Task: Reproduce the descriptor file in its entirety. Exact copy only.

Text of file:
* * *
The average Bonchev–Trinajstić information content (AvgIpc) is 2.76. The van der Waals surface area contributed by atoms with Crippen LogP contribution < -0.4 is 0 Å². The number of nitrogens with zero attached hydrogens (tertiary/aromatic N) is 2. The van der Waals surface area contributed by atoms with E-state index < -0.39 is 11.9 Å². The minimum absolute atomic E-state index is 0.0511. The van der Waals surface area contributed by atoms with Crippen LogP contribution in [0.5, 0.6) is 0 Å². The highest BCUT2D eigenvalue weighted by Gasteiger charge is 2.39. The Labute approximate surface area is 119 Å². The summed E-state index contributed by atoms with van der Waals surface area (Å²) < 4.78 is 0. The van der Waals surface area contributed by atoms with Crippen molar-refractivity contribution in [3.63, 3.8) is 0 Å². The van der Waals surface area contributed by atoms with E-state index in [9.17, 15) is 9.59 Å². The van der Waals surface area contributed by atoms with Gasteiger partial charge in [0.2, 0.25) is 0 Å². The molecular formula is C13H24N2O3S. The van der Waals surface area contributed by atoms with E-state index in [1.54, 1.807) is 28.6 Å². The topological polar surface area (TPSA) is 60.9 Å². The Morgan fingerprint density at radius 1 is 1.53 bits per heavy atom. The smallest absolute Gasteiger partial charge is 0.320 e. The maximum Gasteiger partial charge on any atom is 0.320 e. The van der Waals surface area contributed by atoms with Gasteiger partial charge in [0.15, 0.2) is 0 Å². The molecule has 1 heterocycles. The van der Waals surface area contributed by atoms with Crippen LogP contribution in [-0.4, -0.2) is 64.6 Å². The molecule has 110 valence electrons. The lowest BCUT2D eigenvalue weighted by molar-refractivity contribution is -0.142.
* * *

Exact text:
The average Bonchev–Trinajstić information content (AvgIpc) is 2.76. The van der Waals surface area contributed by atoms with Crippen LogP contribution < -0.4 is 0 Å². The number of nitrogens with zero attached hydrogens (tertiary/aromatic N) is 2. The van der Waals surface area contributed by atoms with E-state index < -0.39 is 11.9 Å². The minimum absolute atomic E-state index is 0.0511. The van der Waals surface area contributed by atoms with Crippen LogP contribution in [0.5, 0.6) is 0 Å². The highest BCUT2D eigenvalue weighted by Gasteiger charge is 2.39. The Labute approximate surface area is 119 Å². The summed E-state index contributed by atoms with van der Waals surface area (Å²) < 4.78 is 0. The van der Waals surface area contributed by atoms with Crippen molar-refractivity contribution in [3.63, 3.8) is 0 Å². The van der Waals surface area contributed by atoms with E-state index in [9.17, 15) is 9.59 Å². The van der Waals surface area contributed by atoms with Gasteiger partial charge in [0.2, 0.25) is 0 Å². The molecular formula is C13H24N2O3S. The van der Waals surface area contributed by atoms with E-state index in [1.54, 1.807) is 28.6 Å². The topological polar surface area (TPSA) is 60.9 Å². The Morgan fingerprint density at radius 1 is 1.53 bits per heavy atom. The smallest absolute Gasteiger partial charge is 0.320 e. The maximum Gasteiger partial charge on any atom is 0.320 e. The van der Waals surface area contributed by atoms with Gasteiger partial charge in [0.15, 0.2) is 0 Å². The molecule has 1 heterocycles. The van der Waals surface area contributed by atoms with Crippen LogP contribution in [-0.4, -0.2) is 64.6 Å². The molecule has 110 valence electrons. The lowest BCUT2D eigenvalue weighted by molar-refractivity contribution is -0.142.